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Daily Rules, Proposed Rules, and Notices of the Federal Government

DEPARTMENT OF HEALTH AND HUMAN SERVICES

Food and Drug Administration

[Docket No. FDA-2011-D-0597]

Agency Information Collection Activities; Submission for Office of Management and Budget Review; Comment Request; Draft Guidance for Industry: Oversight of Clinical Investigations: A Risk-Based Approach to Monitoring

AGENCY: Food and Drug Administration, HHS.
ACTION: Notice.
SUMMARY: The Food and Drug Administration (FDA) is announcing that a proposed collection of information has been submitted to the Office of Management and Budget (OMB) for review and clearance under the Paperwork Reduction Act of 1995.
DATES: Fax written comments on the collection of information by October 25, 2012.
ADDRESSES: To ensure that comments on the information collection are received, OMB recommends that written comments be faxed to the Office of Information and Regulatory Affairs, OMB, Attn: FDA Desk Officer, FAX: 202-395-7285, or emailed tooira_submission@omb.eop.gov.All comments should be identified with the OMB control number 0910-New and title "Draft Guidance for Industry on Oversight of Clinical Investigations: A Risk-Based Approach to Monitoring; Availability." Also include the FDA docket number found in brackets in the heading of this document.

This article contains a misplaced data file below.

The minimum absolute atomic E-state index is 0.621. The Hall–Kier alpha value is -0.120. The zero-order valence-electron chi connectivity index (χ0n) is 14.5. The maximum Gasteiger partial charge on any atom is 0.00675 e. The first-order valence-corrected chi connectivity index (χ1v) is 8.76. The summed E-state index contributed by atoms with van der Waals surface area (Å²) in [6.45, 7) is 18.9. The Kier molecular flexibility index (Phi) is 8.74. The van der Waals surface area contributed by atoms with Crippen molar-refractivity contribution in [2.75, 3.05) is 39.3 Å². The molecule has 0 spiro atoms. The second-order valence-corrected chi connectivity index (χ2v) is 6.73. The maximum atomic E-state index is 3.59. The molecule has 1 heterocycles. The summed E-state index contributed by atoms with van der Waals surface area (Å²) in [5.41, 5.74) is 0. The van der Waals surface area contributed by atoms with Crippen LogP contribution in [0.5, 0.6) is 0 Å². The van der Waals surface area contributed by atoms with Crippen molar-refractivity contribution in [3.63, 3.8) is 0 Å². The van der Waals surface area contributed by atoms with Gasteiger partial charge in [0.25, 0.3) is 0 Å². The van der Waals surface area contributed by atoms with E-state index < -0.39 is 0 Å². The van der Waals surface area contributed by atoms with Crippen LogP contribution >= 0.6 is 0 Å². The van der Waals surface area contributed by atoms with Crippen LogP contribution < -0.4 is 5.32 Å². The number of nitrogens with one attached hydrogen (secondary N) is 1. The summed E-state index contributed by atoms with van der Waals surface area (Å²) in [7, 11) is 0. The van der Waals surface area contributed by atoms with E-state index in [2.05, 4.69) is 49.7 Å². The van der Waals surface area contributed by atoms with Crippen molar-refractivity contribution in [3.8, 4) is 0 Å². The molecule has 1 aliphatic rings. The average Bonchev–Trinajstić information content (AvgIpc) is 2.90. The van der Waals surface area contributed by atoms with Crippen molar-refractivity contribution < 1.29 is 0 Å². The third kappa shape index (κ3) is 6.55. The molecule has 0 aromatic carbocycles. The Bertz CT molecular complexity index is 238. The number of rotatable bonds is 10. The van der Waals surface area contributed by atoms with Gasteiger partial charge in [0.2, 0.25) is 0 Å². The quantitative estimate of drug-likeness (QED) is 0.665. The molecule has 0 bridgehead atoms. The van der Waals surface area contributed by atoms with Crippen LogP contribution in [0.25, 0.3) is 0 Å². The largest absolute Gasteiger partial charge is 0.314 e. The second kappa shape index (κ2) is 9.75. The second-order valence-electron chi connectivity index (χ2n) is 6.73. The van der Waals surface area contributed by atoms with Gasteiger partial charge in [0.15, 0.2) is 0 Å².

FOR FURTHER INFORMATION CONTACT: Ila S. Mizrachi, Food and Drug Administration, 1350 Piccard Dr., PI50-400B, Rockville, MD 20850, 301-796-7726,Ila.Mizrachi@fda.hhs.gov.
SUPPLEMENTARY INFORMATION:

In compliance with 44 U.S.C. 3507, FDA has submitted the following proposed collection of information to OMB for review and clearance.

Draft Guidance for Industry: Oversight of Clinical Investigations: A Risk-Based Approach to Monitoring—(OMB Control Number 0910-New)

Description of Respondents:Respondents to this collection of information are sponsors that monitor clinical investigations.

Burden Estimate:The draft guidance is intended to assist sponsors of clinical investigations in developing risk-based monitoring strategies and plans for investigational studies of medical products, including human drug and biological products, medical devices, and combinations thereof. The guidance is intended to make clear that sponsors can use a variety of approaches to fulfill their responsibilities related to monitoring investigator conduct and the progress of investigational new drug (IND) or investigational device exemption (IDE) studies. The guidance describes strategies for monitoring activities performed by a sponsor, or contract research organizations (CROs), that focus on the conduct, oversight, and reporting of findings of an investigation by clinical investigators. The guidance recommends strategies that reflect a risk-based approach to monitoring that focuses on critical study parameters and relies on a combination of monitoring activities to oversee a study effectively. The guidance specifically encourages greater reliance on centralized monitoring methods, where appropriate.